Thursday, 26 January 2017

Rope - Film Review

fig.1 film poster

Rope’ is a 1948 American film, directed by the "master of suspense", Alfred Hitchcock. Despite having negative reviews at the time of its release ‘Rope’ has been recognised as a significant film, being one of the first major films to replicate the use of a single take.

The film revolves around two characters, Brandon Shaw and Phillip Morgan, who have committed what they believed to be the perfect crime. The story follows the two as they try to ensure that no one knows about the murder that has taken place in their home. Eventually the two are caught, the body in the room discovered and authorities closing in on the building, it is clear there is no escape.

As a result of being based upon Patrick Hamilton’s 1929 play under the same name the film retains a number of components. Including the fact that the film draws inspiration from the real life murder committed by Leopold and Loeb. Using a twisted logic the two thought with their “superior” intellect they could commit the perfect crime which made the headlines of many of the newspapers in America.

Because of this the film was not shown in all states due to how recent the murders have been. This would have been preferred by Hitchcock as he referred to ‘Rope’ as a “failed experiment”. The unique feature of this film, the single shot, allows for a different take in film. Recording in a “single” shot gives a more theatrical feel adding towards the sense of a play. However it can be argued that the single take has not been used to its full potentials. Never the less ‘Rope’ has been regarded as "one of the most interesting experiments ever attempted by a major director working with big box-office names” (Ebert, R. 2008).

With Hitchcock’s biggest strength being suspense it is no surprise that the film revolves around this element. In this scenario it is the evasion of the killers from being caught that creates the tension. On occasion an event would arise alarming the audience adding to the effect. Hitchcock himself has implied that by giving information to the audience a film can give suspense; while the lack of knowledge may create fear in men the right amount can create tension.

The film from the very start has been written with this in mind. By starting from the murder the information is already presented in front of the viewers with the killing already underway. The next important piece of information presented by Hitchcock is the location of the body.

By imitating a single take the film provides a strong template for providing knowledge, essential to Hitchcock he also takes great care in ensuring that the information is easily accessible to the viewer. This is evidenced by the way the actors and the camera interact with the scene in order to draw attention towards certain objects or actions. A clear example of this is when Brandon Shaw, one of the murderers, twists a revolver at an unnatural angle revealing the loaded chamber. This alone draws focus onto both the character’s conviction to kill and capacity to kill increasing the stakes. Without even committing the act of killing the audience’s attention has been captured and from this point on the tension is kept high all though giving information. The audience’s attention is taken in “the only way to uncover the truth is to keep watching” (Hutchinson, P. 2012). To assist in this the camera focuses in on the object of interest insuring that the viewer knows what to take in.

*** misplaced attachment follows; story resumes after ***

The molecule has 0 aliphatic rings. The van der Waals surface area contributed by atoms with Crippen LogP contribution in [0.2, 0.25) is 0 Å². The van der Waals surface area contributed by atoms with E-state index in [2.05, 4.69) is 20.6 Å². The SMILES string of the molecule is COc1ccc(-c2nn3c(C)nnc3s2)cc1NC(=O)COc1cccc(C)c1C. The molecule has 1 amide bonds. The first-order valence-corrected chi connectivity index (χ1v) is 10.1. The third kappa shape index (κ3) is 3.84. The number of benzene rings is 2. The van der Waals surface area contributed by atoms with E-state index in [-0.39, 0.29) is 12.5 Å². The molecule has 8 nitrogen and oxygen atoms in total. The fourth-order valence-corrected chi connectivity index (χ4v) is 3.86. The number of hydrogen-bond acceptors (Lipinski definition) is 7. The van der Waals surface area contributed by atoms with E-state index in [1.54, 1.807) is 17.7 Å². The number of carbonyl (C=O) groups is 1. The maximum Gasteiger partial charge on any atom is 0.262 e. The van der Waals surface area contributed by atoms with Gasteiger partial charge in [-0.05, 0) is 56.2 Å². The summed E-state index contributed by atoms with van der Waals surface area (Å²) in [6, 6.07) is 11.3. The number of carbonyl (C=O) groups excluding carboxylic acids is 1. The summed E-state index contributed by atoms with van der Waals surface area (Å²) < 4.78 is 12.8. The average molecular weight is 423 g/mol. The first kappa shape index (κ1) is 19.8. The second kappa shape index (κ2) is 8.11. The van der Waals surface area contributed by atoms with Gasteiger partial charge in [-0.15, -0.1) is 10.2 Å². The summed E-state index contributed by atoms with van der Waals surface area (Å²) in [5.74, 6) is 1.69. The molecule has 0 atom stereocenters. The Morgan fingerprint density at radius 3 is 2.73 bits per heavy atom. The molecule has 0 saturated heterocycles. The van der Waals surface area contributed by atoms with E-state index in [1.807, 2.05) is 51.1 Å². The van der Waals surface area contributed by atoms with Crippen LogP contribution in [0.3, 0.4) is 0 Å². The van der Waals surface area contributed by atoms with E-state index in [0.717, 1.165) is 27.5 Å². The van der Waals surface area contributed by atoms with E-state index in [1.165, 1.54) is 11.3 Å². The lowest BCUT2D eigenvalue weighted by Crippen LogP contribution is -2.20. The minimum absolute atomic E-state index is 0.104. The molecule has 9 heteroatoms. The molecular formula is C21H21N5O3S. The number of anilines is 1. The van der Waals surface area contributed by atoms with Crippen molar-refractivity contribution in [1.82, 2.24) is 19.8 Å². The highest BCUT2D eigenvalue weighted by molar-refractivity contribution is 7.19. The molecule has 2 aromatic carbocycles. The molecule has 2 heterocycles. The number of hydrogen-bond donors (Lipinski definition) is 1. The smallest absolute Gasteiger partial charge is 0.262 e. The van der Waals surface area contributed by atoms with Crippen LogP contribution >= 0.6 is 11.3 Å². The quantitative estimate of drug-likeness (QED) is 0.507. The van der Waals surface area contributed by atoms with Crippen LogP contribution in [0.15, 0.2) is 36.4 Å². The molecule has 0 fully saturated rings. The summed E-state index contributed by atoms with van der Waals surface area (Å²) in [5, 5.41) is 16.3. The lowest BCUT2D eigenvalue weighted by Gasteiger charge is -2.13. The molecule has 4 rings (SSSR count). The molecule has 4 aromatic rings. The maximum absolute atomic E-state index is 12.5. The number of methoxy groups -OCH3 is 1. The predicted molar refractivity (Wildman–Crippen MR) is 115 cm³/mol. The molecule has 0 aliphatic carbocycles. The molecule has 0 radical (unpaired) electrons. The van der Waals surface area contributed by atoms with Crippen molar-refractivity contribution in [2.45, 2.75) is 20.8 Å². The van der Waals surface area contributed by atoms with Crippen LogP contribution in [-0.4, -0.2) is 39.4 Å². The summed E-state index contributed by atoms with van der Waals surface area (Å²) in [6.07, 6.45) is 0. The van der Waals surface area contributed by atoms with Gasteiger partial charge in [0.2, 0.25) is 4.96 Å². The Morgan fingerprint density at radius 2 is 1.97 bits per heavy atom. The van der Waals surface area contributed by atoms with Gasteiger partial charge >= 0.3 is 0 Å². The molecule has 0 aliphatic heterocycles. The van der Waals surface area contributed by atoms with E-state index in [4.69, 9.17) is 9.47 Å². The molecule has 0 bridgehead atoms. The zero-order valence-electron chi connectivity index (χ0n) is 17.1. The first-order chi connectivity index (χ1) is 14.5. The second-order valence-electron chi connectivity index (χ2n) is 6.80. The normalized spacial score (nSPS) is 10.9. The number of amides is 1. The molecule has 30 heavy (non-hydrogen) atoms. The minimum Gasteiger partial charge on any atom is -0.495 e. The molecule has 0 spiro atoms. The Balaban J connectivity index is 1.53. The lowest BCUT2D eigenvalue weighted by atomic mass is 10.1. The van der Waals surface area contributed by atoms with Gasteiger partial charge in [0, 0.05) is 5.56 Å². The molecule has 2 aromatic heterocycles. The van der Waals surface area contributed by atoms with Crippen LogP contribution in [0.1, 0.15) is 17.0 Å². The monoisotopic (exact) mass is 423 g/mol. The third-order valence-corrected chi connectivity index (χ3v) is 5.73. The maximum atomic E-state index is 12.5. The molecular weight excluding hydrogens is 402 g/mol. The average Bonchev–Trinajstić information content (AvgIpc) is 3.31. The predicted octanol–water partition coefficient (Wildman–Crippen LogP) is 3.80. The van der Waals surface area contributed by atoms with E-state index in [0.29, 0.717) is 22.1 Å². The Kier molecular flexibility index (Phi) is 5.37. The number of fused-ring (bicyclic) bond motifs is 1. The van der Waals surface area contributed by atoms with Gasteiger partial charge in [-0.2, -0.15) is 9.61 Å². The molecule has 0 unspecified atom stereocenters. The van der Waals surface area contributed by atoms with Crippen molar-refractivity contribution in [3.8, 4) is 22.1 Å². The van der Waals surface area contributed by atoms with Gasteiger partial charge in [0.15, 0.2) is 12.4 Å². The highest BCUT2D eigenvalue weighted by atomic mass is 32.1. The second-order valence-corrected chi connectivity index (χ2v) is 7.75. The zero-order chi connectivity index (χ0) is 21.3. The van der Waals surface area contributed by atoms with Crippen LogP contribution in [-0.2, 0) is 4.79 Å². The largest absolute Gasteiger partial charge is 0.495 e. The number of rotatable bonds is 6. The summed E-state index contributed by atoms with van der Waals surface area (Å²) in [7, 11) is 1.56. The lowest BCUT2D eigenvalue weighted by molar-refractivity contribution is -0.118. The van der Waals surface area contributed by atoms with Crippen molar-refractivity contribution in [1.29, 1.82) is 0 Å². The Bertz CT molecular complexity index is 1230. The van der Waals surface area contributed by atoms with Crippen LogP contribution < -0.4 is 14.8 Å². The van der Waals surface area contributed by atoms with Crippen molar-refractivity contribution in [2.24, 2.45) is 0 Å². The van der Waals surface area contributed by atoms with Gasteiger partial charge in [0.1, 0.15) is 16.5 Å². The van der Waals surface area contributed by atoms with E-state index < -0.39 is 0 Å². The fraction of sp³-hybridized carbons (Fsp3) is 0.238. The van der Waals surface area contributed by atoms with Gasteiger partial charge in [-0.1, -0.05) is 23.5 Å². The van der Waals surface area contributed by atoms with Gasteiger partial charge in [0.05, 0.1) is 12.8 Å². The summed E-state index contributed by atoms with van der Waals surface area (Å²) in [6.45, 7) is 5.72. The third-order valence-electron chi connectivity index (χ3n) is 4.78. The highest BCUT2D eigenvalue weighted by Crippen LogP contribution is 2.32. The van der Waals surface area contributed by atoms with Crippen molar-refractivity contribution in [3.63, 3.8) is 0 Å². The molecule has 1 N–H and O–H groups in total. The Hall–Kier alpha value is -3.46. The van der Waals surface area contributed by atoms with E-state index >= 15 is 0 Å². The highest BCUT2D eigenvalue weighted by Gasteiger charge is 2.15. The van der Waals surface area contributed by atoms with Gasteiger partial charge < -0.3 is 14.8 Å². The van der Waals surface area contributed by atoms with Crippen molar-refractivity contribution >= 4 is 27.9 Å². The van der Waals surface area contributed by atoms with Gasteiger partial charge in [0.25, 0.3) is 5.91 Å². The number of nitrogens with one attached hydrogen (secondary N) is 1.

fig.2 loaded gun is presented to the audience

“Murder in the movies is usually more about motive than consequence. The bad guys have it coming, and killers are much more interesting before they start repenting their crimes. But Rope rejects that formula by taking inspiration from a real-life murder, a particularly cold-hearted one, and rubbernecking on its aftermath.” (Hutchinson, P. 2012)

 One interesting factor that has carried on from the play is the psychological reason that has driven the act of murder. The concept of a higher being draws focus upon real life situations where the same moral has driven heinous acts. Throughout the film we can see the two rationales represented through the two murderers as one represents the moral compass, the other a cold guilt-free ideal. Altogether Hitchcock’s ‘Rope’ uses a number of devices in an experimental method to portray tension and suspense while also questioning the mortality of taking another one’s life.


Ebert, R. (1984) 'Rope' Available at: (accessed 26/01/2017)

Hutchinson, P. (2012) 'My favourite Hitchcock: Rope' Available at: (accessed 26/01/2017)

Bosley, C. (1948) 'THE SCREEN IN REVIEW; ' Rope,' an Exercise in Suspense Directed by Alfred Hitchcock, Is New Bill at the Globe' Available at: (accessed 26/01/2017)

Illustration list

fig.1 Rope film poster (accessed 26/01/2017)
fig.2 Rope. (1948) directed by Alfried Hitchcock []

1 comment:

  1. Well thought through review, Alex :)

    Make sure that you follow up on statements like this though... expand on 'why' it can be argued etc.
    'However it can be argued that the single take has not been used to its full potentials'.

    Don't forget to italicise the quotes and the film names :)